Try prediction, to get all the juice out of each exercise!

With simple programming challenges, it is easy to just repeatedly modify and re-run your program until it works, but you won't learn much unless you are thinking (and this playful approach doesn't work with more complicated problems), so instead:

Always try to predict what your code will do before you run it.

Write your prediction down, or tell your a friend - you can make it a game. After you run the program, if your guess was wrong, discuss why, then FIND OUT why.

Don't be frustrated when a volunteer does not solve your problem for you

The instructors have told them not to! Can you say why?

This is a place where we help each other

This is not a competition. There are no prizes for solving the problem first.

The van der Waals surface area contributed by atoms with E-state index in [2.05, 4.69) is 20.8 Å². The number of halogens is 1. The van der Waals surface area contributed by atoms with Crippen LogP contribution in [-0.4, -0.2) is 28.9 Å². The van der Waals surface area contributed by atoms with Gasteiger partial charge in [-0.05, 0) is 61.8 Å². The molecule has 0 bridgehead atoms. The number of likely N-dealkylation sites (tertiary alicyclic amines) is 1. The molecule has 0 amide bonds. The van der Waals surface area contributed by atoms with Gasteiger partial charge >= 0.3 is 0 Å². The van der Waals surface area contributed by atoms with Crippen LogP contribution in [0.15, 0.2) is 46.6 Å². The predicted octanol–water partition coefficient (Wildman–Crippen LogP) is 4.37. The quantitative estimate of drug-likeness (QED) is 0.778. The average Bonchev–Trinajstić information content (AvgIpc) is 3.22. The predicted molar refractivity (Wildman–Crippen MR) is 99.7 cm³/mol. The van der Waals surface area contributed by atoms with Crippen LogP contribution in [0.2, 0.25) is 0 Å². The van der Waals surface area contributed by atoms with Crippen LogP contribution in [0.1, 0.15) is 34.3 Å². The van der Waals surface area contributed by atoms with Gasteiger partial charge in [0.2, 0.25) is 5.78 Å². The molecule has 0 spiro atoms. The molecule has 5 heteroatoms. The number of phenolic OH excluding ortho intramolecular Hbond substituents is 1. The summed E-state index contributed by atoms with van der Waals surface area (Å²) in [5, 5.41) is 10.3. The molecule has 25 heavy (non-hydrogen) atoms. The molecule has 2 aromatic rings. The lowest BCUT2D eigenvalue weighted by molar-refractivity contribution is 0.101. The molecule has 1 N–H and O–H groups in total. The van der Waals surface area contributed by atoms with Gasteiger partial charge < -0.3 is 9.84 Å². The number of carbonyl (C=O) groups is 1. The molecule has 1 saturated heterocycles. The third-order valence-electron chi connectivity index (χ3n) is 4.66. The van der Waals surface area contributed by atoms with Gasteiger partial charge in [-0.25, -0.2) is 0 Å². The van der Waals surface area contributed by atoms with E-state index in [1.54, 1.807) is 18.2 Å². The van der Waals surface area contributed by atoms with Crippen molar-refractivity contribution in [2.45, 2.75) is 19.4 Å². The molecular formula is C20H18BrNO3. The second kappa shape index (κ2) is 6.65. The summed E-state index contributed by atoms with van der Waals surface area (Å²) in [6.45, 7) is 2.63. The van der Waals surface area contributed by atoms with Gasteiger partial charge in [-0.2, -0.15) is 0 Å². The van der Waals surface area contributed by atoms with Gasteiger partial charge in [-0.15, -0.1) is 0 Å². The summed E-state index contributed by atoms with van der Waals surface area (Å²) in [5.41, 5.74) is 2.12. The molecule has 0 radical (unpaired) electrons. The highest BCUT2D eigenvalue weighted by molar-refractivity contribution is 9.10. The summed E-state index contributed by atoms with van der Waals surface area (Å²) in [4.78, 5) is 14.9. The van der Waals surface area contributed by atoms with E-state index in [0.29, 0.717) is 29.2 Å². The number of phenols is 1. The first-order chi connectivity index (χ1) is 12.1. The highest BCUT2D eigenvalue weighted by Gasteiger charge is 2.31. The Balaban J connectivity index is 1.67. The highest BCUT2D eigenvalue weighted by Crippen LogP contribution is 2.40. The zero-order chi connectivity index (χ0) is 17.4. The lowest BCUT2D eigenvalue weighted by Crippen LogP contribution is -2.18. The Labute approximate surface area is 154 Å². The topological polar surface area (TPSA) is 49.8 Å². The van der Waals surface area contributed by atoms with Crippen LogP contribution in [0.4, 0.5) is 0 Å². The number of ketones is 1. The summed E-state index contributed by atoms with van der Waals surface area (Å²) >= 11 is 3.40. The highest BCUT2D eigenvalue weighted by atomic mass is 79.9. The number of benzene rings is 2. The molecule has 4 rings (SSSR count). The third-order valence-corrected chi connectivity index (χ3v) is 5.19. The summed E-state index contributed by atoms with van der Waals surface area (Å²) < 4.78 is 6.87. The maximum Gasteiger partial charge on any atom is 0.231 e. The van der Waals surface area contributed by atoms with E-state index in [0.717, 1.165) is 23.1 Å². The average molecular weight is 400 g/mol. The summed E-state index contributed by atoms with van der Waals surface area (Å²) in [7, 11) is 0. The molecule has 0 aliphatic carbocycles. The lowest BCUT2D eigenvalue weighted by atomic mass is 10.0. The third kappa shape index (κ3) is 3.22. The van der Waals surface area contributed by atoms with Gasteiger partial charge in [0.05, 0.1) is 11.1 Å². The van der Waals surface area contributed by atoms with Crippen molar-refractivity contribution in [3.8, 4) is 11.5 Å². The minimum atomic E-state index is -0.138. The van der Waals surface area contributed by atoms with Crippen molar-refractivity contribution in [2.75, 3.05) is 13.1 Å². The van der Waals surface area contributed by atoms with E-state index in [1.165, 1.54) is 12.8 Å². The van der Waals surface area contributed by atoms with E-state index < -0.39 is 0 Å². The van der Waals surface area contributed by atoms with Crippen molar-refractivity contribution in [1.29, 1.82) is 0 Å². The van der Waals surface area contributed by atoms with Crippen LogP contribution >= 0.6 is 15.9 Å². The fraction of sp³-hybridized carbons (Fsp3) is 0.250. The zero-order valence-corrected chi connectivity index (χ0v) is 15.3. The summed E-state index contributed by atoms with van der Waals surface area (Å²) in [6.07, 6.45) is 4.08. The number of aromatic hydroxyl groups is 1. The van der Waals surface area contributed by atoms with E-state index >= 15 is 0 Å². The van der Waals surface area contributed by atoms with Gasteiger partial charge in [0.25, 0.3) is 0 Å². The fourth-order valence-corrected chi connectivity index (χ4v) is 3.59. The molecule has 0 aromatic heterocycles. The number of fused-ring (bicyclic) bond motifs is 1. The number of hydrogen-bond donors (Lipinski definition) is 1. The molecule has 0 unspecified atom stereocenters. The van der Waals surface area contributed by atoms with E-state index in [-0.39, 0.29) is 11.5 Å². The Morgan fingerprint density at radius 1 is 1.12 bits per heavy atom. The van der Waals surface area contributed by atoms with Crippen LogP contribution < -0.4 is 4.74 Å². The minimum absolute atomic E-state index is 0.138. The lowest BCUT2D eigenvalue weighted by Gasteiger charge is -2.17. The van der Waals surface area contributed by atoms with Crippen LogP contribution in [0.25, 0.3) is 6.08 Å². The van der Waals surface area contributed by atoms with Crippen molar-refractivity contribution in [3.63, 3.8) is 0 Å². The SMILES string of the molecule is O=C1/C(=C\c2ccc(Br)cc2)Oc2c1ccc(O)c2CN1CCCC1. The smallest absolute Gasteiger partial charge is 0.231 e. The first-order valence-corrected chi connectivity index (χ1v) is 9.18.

If you can help your fellow students learn, then they will be in a better position to help you later, and you will be much happier when you're working with them on group projects.

Remember though: it is much more important that people understand than that they finish the exercise! Don't solve their problems for them!

If you're stuck

  1. Don't give up! There is a solution that works that you haven't tried yet.
  2. It is always okay to ask Google.
  3. If you've been stuck for more than five minutes in class or ten minutes at home, ask on Slack.
  4. Ask students for help before you ask mentors. Explaining how things work helps both the person explaining and the person being explained to.

Introduction to programming